About five years ago commercial beekeepers across the US began reporting bee losses in record numbers – about 30% each year. This level of loss is unsustainable and many beekeepers are going out of business.
Aside from the economic issues, the record number of bees dying should be alarming everyone who eats. About one in every three bites of food consumed in America, come from foods that require pollination.
No only have the bees been dying in record numbers, but about the same time bees began to die in unusual ways. Beekeepers were going to a hive and find the queen, a few workers, good amounts of brood (baby bees), and plenty of honey – just no adult bees. So where had they gone and what was causing them to leave?
Researchers dubbed this phenomena Colony Collapse Disorder or CCD and it has been the source of much research and finger pointing ever since. Is CCD the cause of these record losses?
Before 2006, most of the time commercial beekeepers reported around 10% losses each year. That means that 10 out of every 100 beehives they managed died over the previous 12 months. Most of these losses were reported in the spring and were due to starvation. A hive that either doesn’t have enough bees to keep themselves warm enough to use their honey stores or a hive that doesn’t have enough honey stores will starve to death.
Most commercial beekeepers have to replace their lost colonies, costing them time and money. They purchase packages of bees each spring from beekeepers in the southern US.
Jeff Pettis, of the USDA Agricultural Research Service Bee Research Laboratory in Beltsville, Maryland says, “CCD is likely due to a number of factors, not just a single smoking gun.” Some of the potential factors include stress, pesticides, mites, and viruses.
Commercial beekeepers load up their hives and transport them all over the country. Many commercial beekeepers head to California in the early spring to pollinate the almond trees. While on route to California, the hives are closed up so the bees cannot leave. The hives are subjected to changes in temperature and fed sugar water. Once they are done pollinating the almonds, the bees are packed up again and sent to another state to pollinate another crop.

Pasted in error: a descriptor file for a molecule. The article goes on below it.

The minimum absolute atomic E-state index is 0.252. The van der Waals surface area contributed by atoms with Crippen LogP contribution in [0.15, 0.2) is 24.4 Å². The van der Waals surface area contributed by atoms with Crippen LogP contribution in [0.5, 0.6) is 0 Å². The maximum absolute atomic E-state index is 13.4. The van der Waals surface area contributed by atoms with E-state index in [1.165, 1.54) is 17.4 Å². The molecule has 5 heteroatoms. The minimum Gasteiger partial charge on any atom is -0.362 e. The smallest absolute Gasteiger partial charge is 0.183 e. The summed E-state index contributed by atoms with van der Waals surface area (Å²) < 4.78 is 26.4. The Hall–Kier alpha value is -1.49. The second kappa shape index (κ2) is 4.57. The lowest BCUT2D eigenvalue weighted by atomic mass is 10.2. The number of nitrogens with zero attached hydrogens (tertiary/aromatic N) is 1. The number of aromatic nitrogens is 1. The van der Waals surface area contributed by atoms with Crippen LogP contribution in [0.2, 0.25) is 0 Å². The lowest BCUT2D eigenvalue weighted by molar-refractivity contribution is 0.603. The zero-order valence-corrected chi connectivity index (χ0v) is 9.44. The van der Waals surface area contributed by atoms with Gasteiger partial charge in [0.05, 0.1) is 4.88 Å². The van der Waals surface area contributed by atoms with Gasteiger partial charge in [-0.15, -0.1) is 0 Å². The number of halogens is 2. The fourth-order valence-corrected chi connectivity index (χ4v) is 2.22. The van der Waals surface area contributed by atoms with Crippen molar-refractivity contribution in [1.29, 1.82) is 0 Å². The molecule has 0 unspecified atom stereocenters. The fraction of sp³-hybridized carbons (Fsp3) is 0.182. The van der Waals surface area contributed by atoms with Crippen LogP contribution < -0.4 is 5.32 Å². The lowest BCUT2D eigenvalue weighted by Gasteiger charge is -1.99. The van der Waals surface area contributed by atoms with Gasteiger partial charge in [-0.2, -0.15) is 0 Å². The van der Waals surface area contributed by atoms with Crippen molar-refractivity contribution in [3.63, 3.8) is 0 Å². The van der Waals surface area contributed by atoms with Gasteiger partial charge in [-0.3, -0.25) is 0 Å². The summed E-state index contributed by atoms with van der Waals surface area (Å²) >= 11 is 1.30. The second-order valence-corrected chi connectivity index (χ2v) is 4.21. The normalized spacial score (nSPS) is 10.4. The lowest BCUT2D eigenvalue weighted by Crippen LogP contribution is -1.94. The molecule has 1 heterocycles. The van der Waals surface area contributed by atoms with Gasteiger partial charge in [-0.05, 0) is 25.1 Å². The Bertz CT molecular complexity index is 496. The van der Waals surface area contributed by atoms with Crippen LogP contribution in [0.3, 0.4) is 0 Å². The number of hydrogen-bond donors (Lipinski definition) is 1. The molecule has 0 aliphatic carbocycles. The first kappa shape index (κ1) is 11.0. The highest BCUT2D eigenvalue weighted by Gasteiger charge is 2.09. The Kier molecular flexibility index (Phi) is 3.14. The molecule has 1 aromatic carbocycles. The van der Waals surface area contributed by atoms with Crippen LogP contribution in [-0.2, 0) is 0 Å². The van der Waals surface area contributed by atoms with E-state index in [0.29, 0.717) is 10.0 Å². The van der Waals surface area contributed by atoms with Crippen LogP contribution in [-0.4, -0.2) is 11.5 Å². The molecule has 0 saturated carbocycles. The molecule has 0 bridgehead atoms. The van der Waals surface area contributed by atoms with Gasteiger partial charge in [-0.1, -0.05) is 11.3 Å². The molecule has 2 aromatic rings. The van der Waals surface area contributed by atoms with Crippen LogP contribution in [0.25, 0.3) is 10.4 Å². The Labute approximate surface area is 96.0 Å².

This kind of change in temperature and diet can cause stress on a colony. Unlike many mammals or even other insects, a colony of bees, rather than individual bees, has an immune system. If the colony is stressed then their immune system doesn’t function properly.
Pesticide use has increased over the last few years. In particular the use of neonicotinoids. These pesticides attack the central nervous system of insects and causes paralysis leading to death. This class of pesticides had been banned or limited in its use in other countries because of its effects on honeybees, but in the US its popularity is growing.
While some exposure to neonicotinoids might not outright kill honeybees, low level exposure can cause honeybees not to be able to navigate properly and may cause a decrease in sperm motility and viability. This may be linked to poor queen quality as well. A well-mated queen (one that mates with many many drones of good quality) will have a colony that is vigorous, one that gets up early in the morning and forages on a wide variety of plants. A poorly mated queen (one that makes with few drones or drones with poor sperm) will have less genetic diversity in her daughters and have a more sluggish colony.